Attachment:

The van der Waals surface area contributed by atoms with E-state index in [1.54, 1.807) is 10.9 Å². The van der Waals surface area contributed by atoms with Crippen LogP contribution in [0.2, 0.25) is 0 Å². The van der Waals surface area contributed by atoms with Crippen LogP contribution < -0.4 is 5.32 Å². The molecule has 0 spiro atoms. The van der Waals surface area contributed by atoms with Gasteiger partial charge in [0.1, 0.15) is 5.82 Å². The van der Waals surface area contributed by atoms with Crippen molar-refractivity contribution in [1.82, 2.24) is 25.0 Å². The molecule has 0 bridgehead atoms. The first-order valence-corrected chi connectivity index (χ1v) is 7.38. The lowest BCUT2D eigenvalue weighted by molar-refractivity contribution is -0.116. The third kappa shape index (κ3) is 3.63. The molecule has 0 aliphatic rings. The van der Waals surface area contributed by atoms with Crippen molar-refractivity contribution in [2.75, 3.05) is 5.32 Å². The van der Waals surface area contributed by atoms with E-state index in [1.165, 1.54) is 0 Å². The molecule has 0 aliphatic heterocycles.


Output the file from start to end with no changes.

The van der Waals surface area contributed by atoms with E-state index in [1.54, 1.807) is 10.9 Å². The van der Waals surface area contributed by atoms with Crippen LogP contribution in [0.2, 0.25) is 0 Å². The van der Waals surface area contributed by atoms with Crippen LogP contribution < -0.4 is 5.32 Å². The molecule has 0 spiro atoms. The van der Waals surface area contributed by atoms with Gasteiger partial charge in [0.1, 0.15) is 5.82 Å². The van der Waals surface area contributed by atoms with Crippen molar-refractivity contribution in [1.82, 2.24) is 25.0 Å². The molecule has 0 bridgehead atoms. The first-order valence-corrected chi connectivity index (χ1v) is 7.38. The lowest BCUT2D eigenvalue weighted by molar-refractivity contribution is -0.116. The third kappa shape index (κ3) is 3.63. The molecule has 0 aliphatic rings. The van der Waals surface area contributed by atoms with Crippen molar-refractivity contribution in [2.75, 3.05) is 5.32 Å². The van der Waals surface area contributed by atoms with E-state index in [1.165, 1.54) is 0 Å². The molecule has 0 aliphatic heterocycles.